International Journal of Humanities and Social Science

ISSN 2220-8488 (Print), 2221-0989 (Online) 10.30845/ijhss

Concept Map versus Matrix Note Taking: Achievement, Attitude, and Note-Taking Effects
Junrong Lu, Kenneth A. Kiewra, Yiling Zhang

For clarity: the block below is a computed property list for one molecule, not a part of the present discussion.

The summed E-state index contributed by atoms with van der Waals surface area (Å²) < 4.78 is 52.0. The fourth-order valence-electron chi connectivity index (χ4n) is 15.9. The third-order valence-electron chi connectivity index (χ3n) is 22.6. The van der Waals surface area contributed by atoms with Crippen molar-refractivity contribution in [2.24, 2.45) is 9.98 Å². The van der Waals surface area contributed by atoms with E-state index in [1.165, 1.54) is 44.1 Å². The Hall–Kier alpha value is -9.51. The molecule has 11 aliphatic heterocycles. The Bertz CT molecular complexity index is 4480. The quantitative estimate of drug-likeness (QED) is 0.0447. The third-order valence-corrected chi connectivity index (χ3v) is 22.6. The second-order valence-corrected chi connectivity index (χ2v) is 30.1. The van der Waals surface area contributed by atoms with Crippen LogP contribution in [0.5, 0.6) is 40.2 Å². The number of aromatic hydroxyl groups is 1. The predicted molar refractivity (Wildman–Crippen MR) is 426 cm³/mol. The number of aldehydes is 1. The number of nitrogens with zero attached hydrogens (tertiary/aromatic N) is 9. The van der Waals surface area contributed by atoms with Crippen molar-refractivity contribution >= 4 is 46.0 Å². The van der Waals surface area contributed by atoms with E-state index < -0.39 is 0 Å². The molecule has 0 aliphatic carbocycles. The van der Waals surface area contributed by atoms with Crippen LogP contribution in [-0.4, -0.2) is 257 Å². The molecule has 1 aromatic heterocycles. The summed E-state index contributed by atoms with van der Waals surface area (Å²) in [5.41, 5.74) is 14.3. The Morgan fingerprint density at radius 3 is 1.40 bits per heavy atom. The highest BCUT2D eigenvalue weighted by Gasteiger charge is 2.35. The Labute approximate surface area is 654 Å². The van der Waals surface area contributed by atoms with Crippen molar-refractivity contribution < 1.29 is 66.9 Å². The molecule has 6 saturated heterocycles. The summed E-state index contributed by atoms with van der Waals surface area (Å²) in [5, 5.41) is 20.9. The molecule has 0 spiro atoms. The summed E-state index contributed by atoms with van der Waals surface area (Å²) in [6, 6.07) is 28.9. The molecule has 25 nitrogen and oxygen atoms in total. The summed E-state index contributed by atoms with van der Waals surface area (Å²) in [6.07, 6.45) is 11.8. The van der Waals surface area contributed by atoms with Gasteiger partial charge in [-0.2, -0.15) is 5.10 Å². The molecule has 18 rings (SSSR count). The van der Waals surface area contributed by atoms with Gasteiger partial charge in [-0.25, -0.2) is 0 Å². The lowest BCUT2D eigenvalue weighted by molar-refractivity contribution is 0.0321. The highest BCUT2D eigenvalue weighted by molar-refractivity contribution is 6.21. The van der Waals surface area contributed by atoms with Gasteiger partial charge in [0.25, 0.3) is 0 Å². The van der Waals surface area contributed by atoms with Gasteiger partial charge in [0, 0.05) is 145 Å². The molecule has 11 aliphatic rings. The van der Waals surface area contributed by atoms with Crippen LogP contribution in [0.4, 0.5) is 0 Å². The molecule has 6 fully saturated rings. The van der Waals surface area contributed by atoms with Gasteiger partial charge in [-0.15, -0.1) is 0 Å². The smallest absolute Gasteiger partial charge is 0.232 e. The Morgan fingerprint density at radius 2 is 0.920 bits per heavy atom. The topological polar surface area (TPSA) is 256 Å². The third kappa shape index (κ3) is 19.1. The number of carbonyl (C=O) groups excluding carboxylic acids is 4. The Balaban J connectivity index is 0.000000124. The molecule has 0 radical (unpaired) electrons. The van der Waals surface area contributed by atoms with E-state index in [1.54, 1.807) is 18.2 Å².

College students were trained in how to record concept map notes, matrix notes, or conventional (control group) notes. Students then read a brief text using their respective note-taking method in preparation for fact, relationship, and concept test items that were administered immediately or following a review period. It was predicted that matrix note takers would achieve most, because matrix notes are more computationally efficient than map notes. Although matrix notes did not prove superior to map notes in terms of achievement, results suggested several problems with map note taking. First, conventional note takers achieved more on relationship items than map note takers, but not matrix note takers. Second, map note takers had more incomplete notes and lower quality notes than matrix note takers. Last, concept map note takers rated their notes lower in effectiveness, ease of construction, enjoyability, and likelihood of future use compared to matrix note takers.

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